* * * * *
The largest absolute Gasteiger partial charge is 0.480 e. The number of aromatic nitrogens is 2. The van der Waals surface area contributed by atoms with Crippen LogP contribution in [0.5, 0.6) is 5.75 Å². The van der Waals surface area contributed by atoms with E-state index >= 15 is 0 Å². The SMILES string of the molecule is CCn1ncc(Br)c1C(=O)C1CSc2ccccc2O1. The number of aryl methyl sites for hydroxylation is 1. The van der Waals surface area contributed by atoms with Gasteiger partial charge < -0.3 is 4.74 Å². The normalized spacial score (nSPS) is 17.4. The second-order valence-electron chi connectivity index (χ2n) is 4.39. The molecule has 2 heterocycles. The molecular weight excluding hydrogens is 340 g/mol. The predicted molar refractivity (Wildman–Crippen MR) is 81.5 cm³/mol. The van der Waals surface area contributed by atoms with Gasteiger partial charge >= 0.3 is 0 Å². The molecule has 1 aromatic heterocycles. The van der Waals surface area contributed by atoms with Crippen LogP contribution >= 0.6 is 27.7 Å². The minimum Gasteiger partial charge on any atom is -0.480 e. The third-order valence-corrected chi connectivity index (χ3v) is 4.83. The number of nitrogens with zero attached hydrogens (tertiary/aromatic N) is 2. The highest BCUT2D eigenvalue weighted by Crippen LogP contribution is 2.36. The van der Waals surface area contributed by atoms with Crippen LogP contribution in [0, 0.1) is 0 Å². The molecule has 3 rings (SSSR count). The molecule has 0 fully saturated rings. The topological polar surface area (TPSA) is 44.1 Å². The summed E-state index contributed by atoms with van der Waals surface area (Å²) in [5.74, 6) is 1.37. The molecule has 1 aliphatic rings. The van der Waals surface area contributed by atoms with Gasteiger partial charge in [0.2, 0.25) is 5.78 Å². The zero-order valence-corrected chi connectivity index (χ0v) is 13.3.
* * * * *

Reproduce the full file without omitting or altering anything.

The largest absolute Gasteiger partial charge is 0.480 e. The number of aromatic nitrogens is 2. The van der Waals surface area contributed by atoms with Crippen LogP contribution in [0.5, 0.6) is 5.75 Å². The van der Waals surface area contributed by atoms with E-state index >= 15 is 0 Å². The SMILES string of the molecule is CCn1ncc(Br)c1C(=O)C1CSc2ccccc2O1. The number of aryl methyl sites for hydroxylation is 1. The van der Waals surface area contributed by atoms with Gasteiger partial charge < -0.3 is 4.74 Å². The normalized spacial score (nSPS) is 17.4. The second-order valence-electron chi connectivity index (χ2n) is 4.39. The molecule has 2 heterocycles. The molecular weight excluding hydrogens is 340 g/mol. The predicted molar refractivity (Wildman–Crippen MR) is 81.5 cm³/mol. The van der Waals surface area contributed by atoms with Gasteiger partial charge >= 0.3 is 0 Å². The molecule has 1 aromatic heterocycles. The van der Waals surface area contributed by atoms with Crippen LogP contribution >= 0.6 is 27.7 Å². The minimum Gasteiger partial charge on any atom is -0.480 e. The third-order valence-corrected chi connectivity index (χ3v) is 4.83. The number of nitrogens with zero attached hydrogens (tertiary/aromatic N) is 2. The highest BCUT2D eigenvalue weighted by Crippen LogP contribution is 2.36. The van der Waals surface area contributed by atoms with Crippen LogP contribution in [0, 0.1) is 0 Å². The molecule has 3 rings (SSSR count). The molecule has 0 fully saturated rings. The topological polar surface area (TPSA) is 44.1 Å². The summed E-state index contributed by atoms with van der Waals surface area (Å²) in [5.74, 6) is 1.37. The molecule has 1 aliphatic rings. The van der Waals surface area contributed by atoms with Gasteiger partial charge in [0.2, 0.25) is 5.78 Å². The zero-order valence-corrected chi connectivity index (χ0v) is 13.3.